James Charlesworth offers four important reasons for the study of the Old Testament Pseudepigrapha. This is a corpus of essential Jewish literature for the history and thought of Jewish life from 200 BC – AD 200.
- “First, there is the very abundance of the literature, although we possess only part of the writings produced by Jews during the period 200 B.C. to A.D. 200.”
- “Second, the Pseudepigrapha illustrate the pervasive influence of the Old Testament books upon Early Judaism.”
- “Third, we learn from the Pseudepigrapha that the consecutive conquests of Palestinian Jews by Persians, Greeks, and Romans, and the intermittent invasions by Syrian, Egyptian, and Parthian armies did no dampen the enthusiasm of religious Jews for their ancestral traditions.”
- “Fourth, the Pseudepigrapha attest that post-exilic Jews often were torn within by divisions and sects, and intermittently conquered from without by foreign nations who insulted, abused, and frequently employed fatal torture.”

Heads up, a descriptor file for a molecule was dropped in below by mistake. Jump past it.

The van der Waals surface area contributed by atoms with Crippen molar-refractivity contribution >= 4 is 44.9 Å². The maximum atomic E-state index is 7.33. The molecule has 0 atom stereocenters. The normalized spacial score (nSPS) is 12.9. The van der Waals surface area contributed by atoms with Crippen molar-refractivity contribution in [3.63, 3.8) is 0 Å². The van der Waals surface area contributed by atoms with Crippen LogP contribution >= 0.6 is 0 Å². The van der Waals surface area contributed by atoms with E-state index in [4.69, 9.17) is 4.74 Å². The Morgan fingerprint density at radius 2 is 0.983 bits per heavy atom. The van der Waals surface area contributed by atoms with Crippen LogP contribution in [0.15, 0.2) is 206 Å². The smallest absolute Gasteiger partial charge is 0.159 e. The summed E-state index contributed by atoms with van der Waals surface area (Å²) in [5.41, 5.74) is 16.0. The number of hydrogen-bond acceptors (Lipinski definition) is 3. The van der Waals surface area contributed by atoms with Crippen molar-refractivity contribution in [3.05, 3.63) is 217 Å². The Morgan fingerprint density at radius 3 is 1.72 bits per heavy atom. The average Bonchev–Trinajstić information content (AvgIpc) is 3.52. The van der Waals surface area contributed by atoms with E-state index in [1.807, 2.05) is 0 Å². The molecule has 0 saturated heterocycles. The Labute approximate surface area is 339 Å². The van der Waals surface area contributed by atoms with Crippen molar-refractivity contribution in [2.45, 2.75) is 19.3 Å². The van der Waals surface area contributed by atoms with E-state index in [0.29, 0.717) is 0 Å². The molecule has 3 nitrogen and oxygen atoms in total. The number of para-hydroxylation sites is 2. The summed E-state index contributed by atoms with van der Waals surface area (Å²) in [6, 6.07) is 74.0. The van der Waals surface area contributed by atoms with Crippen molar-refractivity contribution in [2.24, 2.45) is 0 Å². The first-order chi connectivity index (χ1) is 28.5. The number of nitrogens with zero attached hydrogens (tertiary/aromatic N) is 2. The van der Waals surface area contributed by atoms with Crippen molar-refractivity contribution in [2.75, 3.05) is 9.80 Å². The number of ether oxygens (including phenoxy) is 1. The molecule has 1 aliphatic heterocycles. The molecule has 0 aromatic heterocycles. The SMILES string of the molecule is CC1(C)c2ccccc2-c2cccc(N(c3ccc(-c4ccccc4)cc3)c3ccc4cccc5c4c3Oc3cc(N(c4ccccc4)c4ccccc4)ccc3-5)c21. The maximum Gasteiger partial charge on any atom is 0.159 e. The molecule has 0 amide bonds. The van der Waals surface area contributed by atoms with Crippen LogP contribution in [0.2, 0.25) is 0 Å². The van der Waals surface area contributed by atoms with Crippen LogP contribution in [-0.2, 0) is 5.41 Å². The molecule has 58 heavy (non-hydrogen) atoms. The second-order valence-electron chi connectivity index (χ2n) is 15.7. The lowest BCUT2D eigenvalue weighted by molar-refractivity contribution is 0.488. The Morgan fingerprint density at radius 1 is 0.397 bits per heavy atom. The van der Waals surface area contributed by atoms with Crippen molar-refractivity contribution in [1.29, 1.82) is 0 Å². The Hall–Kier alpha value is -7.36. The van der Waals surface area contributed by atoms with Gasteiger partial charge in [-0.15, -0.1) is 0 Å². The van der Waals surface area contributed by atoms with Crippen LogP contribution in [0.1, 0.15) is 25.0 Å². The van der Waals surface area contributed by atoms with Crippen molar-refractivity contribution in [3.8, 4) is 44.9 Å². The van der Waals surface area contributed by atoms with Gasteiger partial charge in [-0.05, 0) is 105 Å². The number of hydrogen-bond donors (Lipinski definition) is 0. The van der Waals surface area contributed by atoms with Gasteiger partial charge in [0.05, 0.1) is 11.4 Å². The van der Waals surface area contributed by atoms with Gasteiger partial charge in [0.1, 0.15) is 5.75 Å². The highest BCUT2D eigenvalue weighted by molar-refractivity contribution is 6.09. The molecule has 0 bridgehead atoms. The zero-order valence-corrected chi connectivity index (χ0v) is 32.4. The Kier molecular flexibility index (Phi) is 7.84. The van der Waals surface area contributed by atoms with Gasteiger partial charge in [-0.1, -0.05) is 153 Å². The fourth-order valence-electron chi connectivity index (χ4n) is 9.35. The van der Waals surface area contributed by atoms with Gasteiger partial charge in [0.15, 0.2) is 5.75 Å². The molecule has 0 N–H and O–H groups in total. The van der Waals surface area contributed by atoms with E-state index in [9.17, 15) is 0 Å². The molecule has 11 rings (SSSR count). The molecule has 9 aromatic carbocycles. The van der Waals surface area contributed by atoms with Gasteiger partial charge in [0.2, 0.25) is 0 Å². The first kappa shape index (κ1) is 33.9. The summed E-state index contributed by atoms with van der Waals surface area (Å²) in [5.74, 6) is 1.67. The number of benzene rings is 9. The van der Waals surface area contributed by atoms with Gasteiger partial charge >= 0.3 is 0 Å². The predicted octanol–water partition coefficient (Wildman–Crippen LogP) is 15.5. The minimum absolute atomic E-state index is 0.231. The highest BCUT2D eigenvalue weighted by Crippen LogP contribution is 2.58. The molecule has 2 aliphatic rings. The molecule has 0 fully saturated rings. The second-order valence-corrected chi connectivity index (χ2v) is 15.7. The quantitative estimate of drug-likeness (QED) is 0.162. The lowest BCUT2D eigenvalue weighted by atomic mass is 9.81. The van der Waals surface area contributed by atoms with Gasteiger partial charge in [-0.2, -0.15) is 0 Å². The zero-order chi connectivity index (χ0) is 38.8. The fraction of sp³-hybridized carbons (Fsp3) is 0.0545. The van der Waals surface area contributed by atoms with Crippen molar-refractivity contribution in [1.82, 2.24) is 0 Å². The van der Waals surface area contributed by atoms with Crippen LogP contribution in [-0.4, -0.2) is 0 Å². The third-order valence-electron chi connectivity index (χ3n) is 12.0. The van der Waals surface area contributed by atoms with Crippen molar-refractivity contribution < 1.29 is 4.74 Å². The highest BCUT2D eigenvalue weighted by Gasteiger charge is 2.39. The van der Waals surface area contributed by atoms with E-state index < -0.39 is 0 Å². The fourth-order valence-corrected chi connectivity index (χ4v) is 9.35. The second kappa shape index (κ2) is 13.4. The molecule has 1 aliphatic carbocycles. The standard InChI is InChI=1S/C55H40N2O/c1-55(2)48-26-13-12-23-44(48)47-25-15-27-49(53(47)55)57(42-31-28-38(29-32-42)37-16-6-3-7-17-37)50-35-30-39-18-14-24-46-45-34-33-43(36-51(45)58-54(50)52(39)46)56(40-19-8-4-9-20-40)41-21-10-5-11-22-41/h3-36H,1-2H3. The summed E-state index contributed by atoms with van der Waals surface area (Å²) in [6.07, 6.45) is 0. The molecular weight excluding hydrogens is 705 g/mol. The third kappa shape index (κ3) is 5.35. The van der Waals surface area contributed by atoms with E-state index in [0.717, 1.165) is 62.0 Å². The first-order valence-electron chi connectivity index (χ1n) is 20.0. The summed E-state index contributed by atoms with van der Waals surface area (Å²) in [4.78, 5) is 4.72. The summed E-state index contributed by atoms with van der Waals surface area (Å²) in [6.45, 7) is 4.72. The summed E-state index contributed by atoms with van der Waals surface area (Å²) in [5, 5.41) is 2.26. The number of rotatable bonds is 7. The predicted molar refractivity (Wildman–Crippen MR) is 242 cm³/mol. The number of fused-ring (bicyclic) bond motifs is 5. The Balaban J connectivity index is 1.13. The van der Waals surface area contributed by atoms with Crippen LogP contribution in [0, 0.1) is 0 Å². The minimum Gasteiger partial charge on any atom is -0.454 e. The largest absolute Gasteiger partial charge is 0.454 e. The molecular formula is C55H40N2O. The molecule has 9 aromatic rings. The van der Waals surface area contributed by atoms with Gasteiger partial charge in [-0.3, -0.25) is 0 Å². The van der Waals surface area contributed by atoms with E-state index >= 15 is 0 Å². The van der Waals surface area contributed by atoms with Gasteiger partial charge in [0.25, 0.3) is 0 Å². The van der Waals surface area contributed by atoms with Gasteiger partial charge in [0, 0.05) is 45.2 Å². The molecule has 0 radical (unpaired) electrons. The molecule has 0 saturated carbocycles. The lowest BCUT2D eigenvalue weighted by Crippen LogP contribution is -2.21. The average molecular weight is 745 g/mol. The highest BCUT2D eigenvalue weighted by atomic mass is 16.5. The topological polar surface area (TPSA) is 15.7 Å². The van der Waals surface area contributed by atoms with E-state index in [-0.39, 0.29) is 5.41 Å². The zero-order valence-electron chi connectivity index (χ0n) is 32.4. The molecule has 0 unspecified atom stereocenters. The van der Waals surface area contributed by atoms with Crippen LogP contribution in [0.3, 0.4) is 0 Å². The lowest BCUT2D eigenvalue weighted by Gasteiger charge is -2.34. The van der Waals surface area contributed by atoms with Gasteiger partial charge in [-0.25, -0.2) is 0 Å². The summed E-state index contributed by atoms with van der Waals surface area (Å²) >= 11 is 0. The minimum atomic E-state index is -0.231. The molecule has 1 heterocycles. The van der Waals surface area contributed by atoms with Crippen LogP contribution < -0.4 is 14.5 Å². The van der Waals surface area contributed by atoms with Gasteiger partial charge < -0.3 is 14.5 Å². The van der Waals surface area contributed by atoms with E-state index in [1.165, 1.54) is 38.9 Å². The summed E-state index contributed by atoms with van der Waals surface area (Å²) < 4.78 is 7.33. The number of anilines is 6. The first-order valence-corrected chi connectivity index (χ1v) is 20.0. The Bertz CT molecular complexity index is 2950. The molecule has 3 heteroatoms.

Charlesworth concludes such section by stating, “Without the Apocrypha and Pseudepigrapha (and we would add other documents recovered since his time, notable the Dead Sea Scrolls) it is absolutely impossible to explain the course of religious development between 200 B.C. and A.D. 100.” With these types of comments from Charlesworth, I see it as a vital enterprise to interact with such Jewish literature as well as the the New Testament Apocrypha (Schneemelcher vol. 1 and vol. 2, Elliot, Ehrman), and the Apostolic Fathers for the study of the New Testament. Both of these sets of cropi assist the New Testament student in backgrounds as well as frontgrounds and reception.
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James H. Charlesworth, ed., The Old Testament Pseudepigrapha (Peabody, MA: Hendrickson Publishers, 1983), xviii–xxix.